During your stay at Friends Lake Inn, your nights are filled with gourmet dining experiences and a romantic Adirondack ambiance, but what to do during the day? There is no shortage of day trip options in the Adirondacks, and hiking is one of the most popular ways to take advantage of the season because of the mild temperatures, sunny days, and fiery foliage. The Adirondack region, with its 46 mountain peaks, has a wide range of hiking trails that vary in length and difficulty, so those new to hiking can enjoy safe, easygoing routes as much as experienced hikers can suit up for a challenging day-long adventure. Meander over the trails at your leisure, or power your way to the summit for a breathtaking vista under a flawless blue sky.
Easy Routes for Novice Hikers —
Shelving Rock: An excursion to Shelving Rock has a deceptively rocky start, but don’t be put off—the trail soon widens into a not-too-steep, navigable path up the Eastern side of Lake George that encourages exploration of your surroundings. Along the way, you’ll find the trail’s namesake waterfall, and if you’ve brought a bathing suit and temperatures are agreeable, you can wade underneath the cascades while enjoying a spectacular view of the lake. It takes about an hour to reach the summit.
Pilot Knob Gazebo: A hike through the Pilot Knob nature reserve can be combined with trip to charming Lake George Village. The trail takes you to a gazebo overlooking Lake George and can be traveled in less than an hour. After admiring the view, you can double back on your steps or follow a stream to the falls. This day trip is perfect for anyone looking for less of a rough and ready hike and more of a leisurely picnic day.
Challenging Hikes for the More Experienced —
Buck Mountain: If you can sweat out a four-hour climb to a rocky summit, Buck Mountain will reward you for your troubles. At the peak, hikers are treated to a particularly interesting view of Lake George that includes the village itself and Dome Island. On a clear day, you’ll see the High Peaks rising into the distant sky. Autumn is the perfect time to climb this trail: you’ll pass through the woods and enjoy the sight of brilliant foliage.
Cat Mountain: Every view of Lake George is uniquely remarkable, but the Cat Mountain nature preserve trail provides the most panoramic view—a stunning 270 degrees. A side trail to Thomas Mountain (also worth exploring), the Cat Mountain route travails over streams, wetlands, and the beaver ponds that dot the Adirondack mountain landscape. If you’re a hiker acclimated to navigating the occasional difficult spot, don’t miss this one.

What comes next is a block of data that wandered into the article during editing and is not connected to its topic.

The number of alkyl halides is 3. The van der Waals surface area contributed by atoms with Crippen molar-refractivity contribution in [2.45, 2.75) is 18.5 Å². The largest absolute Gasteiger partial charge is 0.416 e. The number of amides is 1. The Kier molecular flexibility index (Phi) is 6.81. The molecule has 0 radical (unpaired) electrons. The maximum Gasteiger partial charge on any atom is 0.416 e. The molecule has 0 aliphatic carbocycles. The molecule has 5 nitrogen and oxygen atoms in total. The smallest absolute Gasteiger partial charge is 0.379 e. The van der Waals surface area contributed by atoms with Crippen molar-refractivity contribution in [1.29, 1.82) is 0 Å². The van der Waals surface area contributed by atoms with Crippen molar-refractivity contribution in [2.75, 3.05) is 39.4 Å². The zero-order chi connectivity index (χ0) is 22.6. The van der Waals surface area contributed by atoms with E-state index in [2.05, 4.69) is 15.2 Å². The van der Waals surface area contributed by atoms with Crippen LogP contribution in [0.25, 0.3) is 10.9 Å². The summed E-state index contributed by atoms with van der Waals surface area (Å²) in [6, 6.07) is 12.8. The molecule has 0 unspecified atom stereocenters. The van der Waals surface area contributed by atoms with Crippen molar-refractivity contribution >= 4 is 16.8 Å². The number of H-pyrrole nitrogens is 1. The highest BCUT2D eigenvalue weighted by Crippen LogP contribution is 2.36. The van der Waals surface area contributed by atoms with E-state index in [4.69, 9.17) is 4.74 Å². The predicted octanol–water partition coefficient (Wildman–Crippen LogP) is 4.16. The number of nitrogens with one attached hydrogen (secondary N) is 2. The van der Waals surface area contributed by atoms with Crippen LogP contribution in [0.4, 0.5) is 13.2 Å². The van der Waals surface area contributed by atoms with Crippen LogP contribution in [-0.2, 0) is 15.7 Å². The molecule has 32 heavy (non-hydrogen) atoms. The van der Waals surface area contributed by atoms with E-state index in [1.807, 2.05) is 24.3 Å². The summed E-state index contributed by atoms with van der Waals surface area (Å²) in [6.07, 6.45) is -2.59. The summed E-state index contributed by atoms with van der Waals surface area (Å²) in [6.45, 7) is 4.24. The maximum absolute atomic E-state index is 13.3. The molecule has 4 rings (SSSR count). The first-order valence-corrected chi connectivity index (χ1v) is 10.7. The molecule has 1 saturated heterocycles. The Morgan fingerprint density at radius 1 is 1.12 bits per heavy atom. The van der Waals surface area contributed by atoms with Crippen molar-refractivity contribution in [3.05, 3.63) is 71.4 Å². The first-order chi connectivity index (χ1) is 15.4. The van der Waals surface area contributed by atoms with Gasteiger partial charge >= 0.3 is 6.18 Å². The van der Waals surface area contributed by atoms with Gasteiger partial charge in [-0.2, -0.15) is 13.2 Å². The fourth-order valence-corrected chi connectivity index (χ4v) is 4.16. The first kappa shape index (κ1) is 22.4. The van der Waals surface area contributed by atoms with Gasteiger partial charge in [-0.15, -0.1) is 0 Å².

Tongue Mountain: This hike is among the most difficult available, so plan accordingly. Named for its unusual appearance, Tongue Mountain is actually a series of multiple connected peaks. There are endless possibilities for exploration here: coupled with three separate entrances, the nine mile trail will keep you coming back for new adventures, and the incredible view of the shifting colors of Lake George.
Hiking Essentials and Safety Tips —
We want our guests to be safe on their hikes, so if you’re less experienced, please note these guidelines from the Lake George website so that you have a hitch-free day trip.
Clothing: Wear sturdy hiking boots and layered clothing. If you use a knee brace or other supportive wear, put it on or bring it with you just in case. Walking sticks are another popular option for physical support.
Navigation: An up-to-date map and functional compass are essential. Plan your trail in advance, check in at the trailhead, and don’t stray from the path. Set a designated time to turn around and head back so that you don’t end up hiking in the dark, but bring a flashlight just in case.
Food and Water: Bring protein-filled snacks like protein bars and nuts with you in addition to plenty of water. Invest in a reusable water bottle that carries at least 32 ounces.
Cell Phones: These days, we are all used to letting our smartphones to get us out of everyday jams. However, service in the mountains is poor. A map, compass, and designated turn-around time are much more reliable navigation tools than a GPS.
Of course, these are only a few of the myriad hikes, trails, and nature walks that the Adirondacks and Lake George region have to offer. If you’re still looking for the perfect-sounding trip, or just feeling curious, the Lake George website has plenty of in-depth trail profiles and hiking tips. Do you have a route you love and the photos to prove it? Share them on our Facebook page!